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Premises left to crumble as PCTs scrap upgrades



By Gareth Iacobucci

Exclusive: The Government’s much-vaunted programme of investment in GP premises has made almost no impact on the quality of surgery buildings, with PCTs now cancelling upgrades in the wake of the financial crisis.

A Pulse investigation finds as many as one practice in seven is in premises judged by PCTs to be ‘below minimum standard’, including every surgery in some parts of London, where as many as a third are ‘dangerously below standard’.

Almost half the PCTs surveyed had at least one substandard premises. Overall, PCTs classed 14% of premises substandard, a figure the GPC described as ‘desperate’, which is almost exactly the same as in the last survey in 2006.

Yet PCTs across the country are cancelling upgrades or attaching conditions before they will release funding, as a result of the ‘biggest financial challenge the NHS has ever faced’.

GPs in one PCT have been told they will be forced to remain in substandard premises unless they sign up to tough new targets to cut their referrals and drug bills, while practices elsewhere have seen long-promised funding withdrawn.

But trusts admit GP premises are often in a desperate state. Across London, 59% are below minimum standard. In NHS Hammersmith and Fulham all 27 practices are below statutory requirements, eight ‘dangerously below standard’. Nine buildings are so bad the PCT admitted ‘nothing but a total rebuild or relocation will suffice’.

An NHS Hounslow strategy document states the condition of its primary care buildings is ‘generally poor’. It says: ‘More than 20 have known contraventions of one or more regulatory standards. Seven are dangerously below standard.’

But the problems are not restricted to London. In Manchester, 40% of GP premises are ‘significantly below required standards’, and require ‘very high levels of capital investment in relation to asset value’.

NHS Worcestershire, one of 51 PCTs to respond to Freedom of Information requests, has said it will only provide promised funds for premises upgrades unless GPs can make a raft of contractual savings.

Paul Bates, the PCT’s chief executive, wrote to GPs: ‘The board will want to consider the premises schemes given the biggest financial challenge the NHS has ever faced. A new approach is needed… any investment must produce savings.’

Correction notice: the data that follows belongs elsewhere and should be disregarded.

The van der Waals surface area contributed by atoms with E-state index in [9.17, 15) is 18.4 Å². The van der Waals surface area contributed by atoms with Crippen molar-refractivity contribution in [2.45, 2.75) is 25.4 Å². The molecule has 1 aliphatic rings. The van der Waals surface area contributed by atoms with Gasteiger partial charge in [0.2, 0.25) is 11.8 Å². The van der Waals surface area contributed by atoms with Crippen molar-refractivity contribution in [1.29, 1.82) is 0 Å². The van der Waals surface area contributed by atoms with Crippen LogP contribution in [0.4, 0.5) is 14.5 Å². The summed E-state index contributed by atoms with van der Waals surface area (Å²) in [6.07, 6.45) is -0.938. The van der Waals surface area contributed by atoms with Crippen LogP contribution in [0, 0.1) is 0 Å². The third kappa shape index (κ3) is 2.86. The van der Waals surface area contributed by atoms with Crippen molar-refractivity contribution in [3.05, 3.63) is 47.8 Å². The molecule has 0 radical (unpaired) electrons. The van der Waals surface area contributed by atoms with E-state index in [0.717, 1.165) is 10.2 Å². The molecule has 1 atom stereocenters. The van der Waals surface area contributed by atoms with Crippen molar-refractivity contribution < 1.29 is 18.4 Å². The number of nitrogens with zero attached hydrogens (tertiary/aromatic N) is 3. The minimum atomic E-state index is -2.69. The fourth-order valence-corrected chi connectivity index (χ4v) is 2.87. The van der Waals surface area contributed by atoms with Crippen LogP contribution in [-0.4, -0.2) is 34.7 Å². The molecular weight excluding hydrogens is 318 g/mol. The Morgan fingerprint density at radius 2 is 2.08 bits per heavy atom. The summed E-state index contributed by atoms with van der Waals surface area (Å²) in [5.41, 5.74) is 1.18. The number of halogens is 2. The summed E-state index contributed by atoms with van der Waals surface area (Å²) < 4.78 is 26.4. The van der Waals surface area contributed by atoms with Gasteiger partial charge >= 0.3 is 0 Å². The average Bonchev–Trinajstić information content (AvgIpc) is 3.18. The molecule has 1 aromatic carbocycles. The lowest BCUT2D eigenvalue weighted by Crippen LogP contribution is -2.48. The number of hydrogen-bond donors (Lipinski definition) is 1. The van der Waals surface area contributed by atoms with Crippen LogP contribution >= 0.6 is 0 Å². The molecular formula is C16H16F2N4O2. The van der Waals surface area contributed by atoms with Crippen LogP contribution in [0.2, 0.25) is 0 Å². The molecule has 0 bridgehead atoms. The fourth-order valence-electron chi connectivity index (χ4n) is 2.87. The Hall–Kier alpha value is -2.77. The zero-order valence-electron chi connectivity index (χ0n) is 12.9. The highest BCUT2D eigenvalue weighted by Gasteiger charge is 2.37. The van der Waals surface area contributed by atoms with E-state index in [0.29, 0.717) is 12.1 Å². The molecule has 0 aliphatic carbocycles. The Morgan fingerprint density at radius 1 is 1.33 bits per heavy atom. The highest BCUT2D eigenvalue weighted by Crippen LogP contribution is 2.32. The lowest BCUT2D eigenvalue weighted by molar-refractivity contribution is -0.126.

He added: ‘Practices and PCT must agree terms that see them improving quality and reducing referrals and prescribing. Reimbursement of rent will depend on achieving targets.’

Dr Catherine McGregor, a GP in one of the affected practices in Redditch, Worcestershire, said: ‘It’s been devastating. I feel bitter, because they’ve changed the goalposts. We’re in a Catch 22. It’s difficult for us to improve performance unless we are in a new building.’

NHS Kirklees has put six GP premises schemes on ice because of the credit crisis, despite admitting the decision posed ‘a risk of damage to the PCT’s reputation’ by cancelling plans they had previously supported.

Pulse revealed last year that funding for LIFT schemes had slumped since the credit crisis.

Dr Peter Holden, GPC negotiator with responsibility for premises, said: ‘This really isn’t acceptable. PCTs are burying their heads in the sand. My concern is that if the CQC gets its teeth into this and says “you’re not up to scratch” it could put people out of business. We desperately need better premises.’

A Department of Health spokesperson said: ‘Since 2000 about 3,000 GP premises have been refurbished or replaced, 750 primary care centres created and £1.7bn invested via LIFT into 219 premises. We recognise historic problems still exist, particularly for inner-city PCTs, but progress has been made.’

An NHS Hammersmith and Fulham spokesperson said: ‘The quality of some local GP surgeries is unacceptable. We know this and are working with GPs on investing more than £20million over the next four years to fix it. Improving the quality of GP surgeries is essential if we are to offer more care close to people’s homes.

‘Our own review of local surgeries is an honest assessment against tight national standards. The reality is that only new builds can meet all of the standards. Of our 32 local surgeries the majority are perfectly suitable for delivering high quality GP services from, however 13 do need relocating or significant refurbishment work. By 2013 no local GP services will be delivered from non-compliant buildings.’

Dr Catherine McGregor: caught in Catch 22 of trying to hit targets to earn surgery upgrade in below-par premises How do premises in your area compare?

You can use Pulse’s interactive map to see how GP premises in your area compare with the rest of the country.

To view the map please click here.